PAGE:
Effectiveness of Oral Motor Exercise on Speech Articulation and Production of Children with Orofacial Myofunctional Disorder
- April 17, 2018
- Posted by: RSIS
- Category: Special Education
International Journal of Research and Scientific Innovation (IJRSI) | Volume V, Issue IV, April 2018 | ISSN 2321–2705
Patrick Ikani Egaga1, Temitope Adebisi Amodu2, Oluseyi Akintunde Dada3
1Department of Special Education, University of Calabar, Calabar, Nigeria
2Federal Neuro-Psychiatric Hospital Child & Adolescent Unit, Oshodi/Yaba Lagos State, Nigeria
3Department of Special Education, University of Calabar, Calabar, Nigeria
Abstract: – This study investigated the effectiveness of oral motor exercise on speech sound production and articulatory coordination of children with orofacial myofunctional disorder. A sample of fourteen (14) children was randomly assigned to experimental and control group for the study. The pre-test, post-test control experimental design was used for the study. Eight (8) participants were in the experimental group, while six (6) participants were in the control group. The ages of the participants were between 4 and 12 years. The treatment exercise took six (6) weeks for the experimental group, while the control group was on word drills (conventional treatment).Data was collected using speech disorder diagnostic scale. The scale was validated by expertswith reliability co-efficient of .88 through an inter-rater procedure. The Data collected were analyzed using ANCOVA. Findings of the study indicated that oral motor exercise was significantly effective in the speech sound production and articulatory coordination of children with orofacial myofunctional disorder. Oral motor exercise was more effective on the articulation coordination,than on speech sound production. It was therefore recommended among others,that speech therapist should use oral motor exercise for children with orofacial myofunctional disorder, and be retrained on the use of combination of oral motor exercise and other speech therapy.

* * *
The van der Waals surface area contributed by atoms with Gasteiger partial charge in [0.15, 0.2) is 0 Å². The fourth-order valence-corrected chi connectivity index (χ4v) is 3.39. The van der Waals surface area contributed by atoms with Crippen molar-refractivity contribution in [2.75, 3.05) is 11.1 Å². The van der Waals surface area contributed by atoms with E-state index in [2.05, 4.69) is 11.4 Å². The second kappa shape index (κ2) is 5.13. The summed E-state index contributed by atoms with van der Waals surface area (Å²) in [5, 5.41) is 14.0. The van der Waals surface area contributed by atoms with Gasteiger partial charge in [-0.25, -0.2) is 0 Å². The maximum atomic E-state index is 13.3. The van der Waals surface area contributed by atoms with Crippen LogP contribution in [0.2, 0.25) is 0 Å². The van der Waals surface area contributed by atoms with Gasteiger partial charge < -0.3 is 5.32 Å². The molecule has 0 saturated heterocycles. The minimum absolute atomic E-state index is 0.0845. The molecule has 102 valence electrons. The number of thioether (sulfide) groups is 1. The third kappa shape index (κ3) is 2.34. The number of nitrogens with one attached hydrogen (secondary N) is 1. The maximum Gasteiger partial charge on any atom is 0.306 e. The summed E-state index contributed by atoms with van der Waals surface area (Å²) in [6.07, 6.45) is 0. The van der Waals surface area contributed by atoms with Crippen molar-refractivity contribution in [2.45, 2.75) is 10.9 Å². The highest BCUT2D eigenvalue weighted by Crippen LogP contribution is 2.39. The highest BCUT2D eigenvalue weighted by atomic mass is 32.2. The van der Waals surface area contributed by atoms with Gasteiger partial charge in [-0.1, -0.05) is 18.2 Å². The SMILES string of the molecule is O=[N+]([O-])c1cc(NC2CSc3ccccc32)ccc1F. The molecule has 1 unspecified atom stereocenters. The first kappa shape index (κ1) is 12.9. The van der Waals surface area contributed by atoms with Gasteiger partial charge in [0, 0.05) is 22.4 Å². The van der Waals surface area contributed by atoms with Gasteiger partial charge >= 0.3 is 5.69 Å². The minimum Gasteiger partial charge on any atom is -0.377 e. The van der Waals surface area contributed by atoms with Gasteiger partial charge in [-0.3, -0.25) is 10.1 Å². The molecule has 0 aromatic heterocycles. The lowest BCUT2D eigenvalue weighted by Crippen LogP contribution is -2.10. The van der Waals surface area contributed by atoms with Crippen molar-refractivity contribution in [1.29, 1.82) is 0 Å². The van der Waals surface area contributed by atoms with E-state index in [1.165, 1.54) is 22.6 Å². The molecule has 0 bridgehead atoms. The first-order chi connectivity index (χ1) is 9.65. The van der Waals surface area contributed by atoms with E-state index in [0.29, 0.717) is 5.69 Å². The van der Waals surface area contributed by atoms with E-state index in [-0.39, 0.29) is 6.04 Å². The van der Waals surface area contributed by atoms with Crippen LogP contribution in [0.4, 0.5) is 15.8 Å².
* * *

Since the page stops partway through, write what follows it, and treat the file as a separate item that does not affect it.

Keywords: Oral Motor Exercise, Speech Sound Production, Articulatory Coordination and Orofacial Myofunctional Disorder
Orofacial Myofunctional Disorders (OMD) also referred to as tongue thrust is a common speech defect that has become a serious concern for many parents and speech therapy practitioners in Nigeria. This is because, the tongue functions against or between the front and side teeth when one is swallowing instead of lifting up into the palate (Mason, 2005). The Oro from latin word ‘Oral ‘means mouth, facial referring to the face. The Greek prefix Myo means muscle, the term (OMD) implies all symptoms related to an imbalance of the muscular system of the face, as well as in and outside of the mouth.